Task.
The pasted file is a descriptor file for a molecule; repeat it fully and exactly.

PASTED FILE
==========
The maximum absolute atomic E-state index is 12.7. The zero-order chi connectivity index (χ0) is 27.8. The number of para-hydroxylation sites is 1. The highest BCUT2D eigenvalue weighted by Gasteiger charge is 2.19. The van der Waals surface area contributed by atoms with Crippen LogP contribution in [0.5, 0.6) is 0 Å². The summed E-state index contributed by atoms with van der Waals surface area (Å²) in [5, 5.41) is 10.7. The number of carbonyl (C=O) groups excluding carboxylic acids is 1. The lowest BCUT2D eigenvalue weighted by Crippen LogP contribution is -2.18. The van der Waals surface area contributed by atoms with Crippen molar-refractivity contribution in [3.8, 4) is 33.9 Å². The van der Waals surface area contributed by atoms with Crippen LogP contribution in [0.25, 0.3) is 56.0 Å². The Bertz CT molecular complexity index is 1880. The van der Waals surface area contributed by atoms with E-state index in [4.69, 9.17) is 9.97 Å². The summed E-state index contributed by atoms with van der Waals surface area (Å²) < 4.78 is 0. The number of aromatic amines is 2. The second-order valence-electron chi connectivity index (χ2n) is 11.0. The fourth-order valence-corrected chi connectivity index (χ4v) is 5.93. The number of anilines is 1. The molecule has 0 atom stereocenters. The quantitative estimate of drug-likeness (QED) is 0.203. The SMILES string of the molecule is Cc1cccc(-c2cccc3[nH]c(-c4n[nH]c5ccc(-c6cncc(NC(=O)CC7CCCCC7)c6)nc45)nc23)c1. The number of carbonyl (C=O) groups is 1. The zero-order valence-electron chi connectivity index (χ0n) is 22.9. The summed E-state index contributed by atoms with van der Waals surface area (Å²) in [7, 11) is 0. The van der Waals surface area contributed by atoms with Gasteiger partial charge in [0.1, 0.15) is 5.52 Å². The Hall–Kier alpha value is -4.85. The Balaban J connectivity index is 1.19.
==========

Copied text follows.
The maximum absolute atomic E-state index is 12.7. The zero-order chi connectivity index (χ0) is 27.8. The number of para-hydroxylation sites is 1. The highest BCUT2D eigenvalue weighted by Gasteiger charge is 2.19. The van der Waals surface area contributed by atoms with Crippen LogP contribution in [0.5, 0.6) is 0 Å². The summed E-state index contributed by atoms with van der Waals surface area (Å²) in [5, 5.41) is 10.7. The number of carbonyl (C=O) groups excluding carboxylic acids is 1. The lowest BCUT2D eigenvalue weighted by Crippen LogP contribution is -2.18. The van der Waals surface area contributed by atoms with Crippen molar-refractivity contribution in [3.8, 4) is 33.9 Å². The van der Waals surface area contributed by atoms with Crippen LogP contribution in [0.25, 0.3) is 56.0 Å². The Bertz CT molecular complexity index is 1880. The van der Waals surface area contributed by atoms with E-state index in [4.69, 9.17) is 9.97 Å². The summed E-state index contributed by atoms with van der Waals surface area (Å²) < 4.78 is 0. The number of aromatic amines is 2. The second-order valence-electron chi connectivity index (χ2n) is 11.0. The fourth-order valence-corrected chi connectivity index (χ4v) is 5.93. The number of anilines is 1. The molecule has 0 atom stereocenters. The quantitative estimate of drug-likeness (QED) is 0.203. The SMILES string of the molecule is Cc1cccc(-c2cccc3[nH]c(-c4n[nH]c5ccc(-c6cncc(NC(=O)CC7CCCCC7)c6)nc45)nc23)c1. The number of carbonyl (C=O) groups is 1. The zero-order valence-electron chi connectivity index (χ0n) is 22.9. The summed E-state index contributed by atoms with van der Waals surface area (Å²) in [7, 11) is 0. The van der Waals surface area contributed by atoms with Gasteiger partial charge in [0.1, 0.15) is 5.52 Å². The Hall–Kier alpha value is -4.85. The Balaban J connectivity index is 1.19.